A similar measure was included in the House H.E.A. bill, HR 3553, which has not yet gone to the floor. Representative William D. Ford, the Michigan Democrat who chairs the House Education and Labor Committee, is negotiating possible changes in the House plan.
Although they had lobbied heavily to garner support for the Pell-entitlement provision, members of the higher-education community here said S 1150 will improve the opportunities of poor and middle-income students to go to college.
"The rest of the bill, notwithstanding what happened with the entitlement, is a good bill,'' said Ed Elmendorf, the vice president for government relations with the American Association of State Colleges and Universities.
Added Charles Saunders, a senior vice president and the director of governmental relations with the American Council on Education: "Over all, it's a very big plus.''
The Bush Administration opposes both a Pell entitlement and direct loans, and Etta Fielek, a spokesman for Secretary of Education Lamar Alexander, said the bill "is much better than what they started out with.''
Among other provisions, S 1150 would:
- Increase the maximum Pell Grant to $3,600, with $200 annual increases; expand eligibility to students from families earning up to $42,000; remove home and farm equity from the needs calculation for middle-income students; and award an additional $1,000 per year to grant recipients who have taken certain academic courses and participated in an early-intervention program.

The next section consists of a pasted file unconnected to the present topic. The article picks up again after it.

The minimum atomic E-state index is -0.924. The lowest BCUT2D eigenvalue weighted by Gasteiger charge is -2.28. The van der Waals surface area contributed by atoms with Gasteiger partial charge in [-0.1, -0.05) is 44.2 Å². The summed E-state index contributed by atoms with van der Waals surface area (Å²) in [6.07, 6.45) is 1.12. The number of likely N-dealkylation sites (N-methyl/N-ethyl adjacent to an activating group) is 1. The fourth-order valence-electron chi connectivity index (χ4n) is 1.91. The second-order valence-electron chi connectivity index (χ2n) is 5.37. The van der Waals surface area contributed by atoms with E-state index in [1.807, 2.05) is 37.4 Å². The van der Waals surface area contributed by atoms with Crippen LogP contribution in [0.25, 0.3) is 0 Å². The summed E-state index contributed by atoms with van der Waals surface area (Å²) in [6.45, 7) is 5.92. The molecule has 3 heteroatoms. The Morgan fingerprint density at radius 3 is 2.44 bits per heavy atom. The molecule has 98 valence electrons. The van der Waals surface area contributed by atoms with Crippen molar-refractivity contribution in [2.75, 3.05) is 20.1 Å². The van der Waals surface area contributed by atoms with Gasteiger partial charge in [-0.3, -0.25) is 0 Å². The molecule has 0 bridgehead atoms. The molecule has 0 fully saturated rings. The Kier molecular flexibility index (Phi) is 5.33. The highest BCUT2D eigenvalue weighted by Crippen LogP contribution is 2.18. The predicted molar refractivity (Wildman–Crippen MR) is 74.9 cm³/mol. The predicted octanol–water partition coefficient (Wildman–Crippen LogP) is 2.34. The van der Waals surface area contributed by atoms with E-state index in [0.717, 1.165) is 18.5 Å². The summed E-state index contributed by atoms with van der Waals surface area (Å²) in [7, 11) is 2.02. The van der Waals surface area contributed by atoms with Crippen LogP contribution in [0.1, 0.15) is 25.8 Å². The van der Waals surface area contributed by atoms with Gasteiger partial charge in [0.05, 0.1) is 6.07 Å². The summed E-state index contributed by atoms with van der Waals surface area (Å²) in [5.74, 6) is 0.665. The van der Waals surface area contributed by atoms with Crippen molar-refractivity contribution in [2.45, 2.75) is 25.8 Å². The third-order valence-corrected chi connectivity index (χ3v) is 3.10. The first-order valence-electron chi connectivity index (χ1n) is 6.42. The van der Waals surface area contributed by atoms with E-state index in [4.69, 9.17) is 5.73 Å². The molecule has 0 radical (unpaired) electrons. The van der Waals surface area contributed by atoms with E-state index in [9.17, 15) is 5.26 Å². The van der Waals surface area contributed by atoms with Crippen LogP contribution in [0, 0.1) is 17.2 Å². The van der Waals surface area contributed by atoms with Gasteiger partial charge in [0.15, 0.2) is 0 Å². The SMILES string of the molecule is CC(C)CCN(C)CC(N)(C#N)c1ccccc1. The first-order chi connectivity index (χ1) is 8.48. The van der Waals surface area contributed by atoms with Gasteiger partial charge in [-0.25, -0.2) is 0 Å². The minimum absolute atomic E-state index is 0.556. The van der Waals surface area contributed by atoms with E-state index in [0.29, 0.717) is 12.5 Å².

- Increase the amount of money students can borrow. First- and second-year students could borrow up to $3,000, and up to $5,000 would be available to other undergraduates.
- Establish a new teacher corps, whose student members would receive college aid in exchange for teaching in underserved areas; expand programs to recruit nontraditional teachers and to promote alternative certification; and establish national and state teacher academies.
- Authorize the Education Department to publicize the availability of aid and the importance of higher education, and create a new grant program to encourage states to develop early-intervention programs.
- Make schools with default rates higher than 25 percent ineligible for the guaranteed-loan program, echoing provisions written into a 1990 budget bill.
- Establish a single needs-analysis formula to calculate eligibility, use a single application form, and make the most needy students automatically eligible.
Before approving the bill, the Senate added numerous amendments. Among the most noteworthy are provisions that would:
- Prevent school districts from using drug-free-schools money for gay and lesbian support-service programs, a practice that Mr. Helms contended was occurring in several school districts.
- Establish a National Commission on Containing College Costs.
- Call on states to serve as watchdogs for institutions that may
abuse federal financial-aid programs. The proposal would replace
provisions currently requiring state licensure.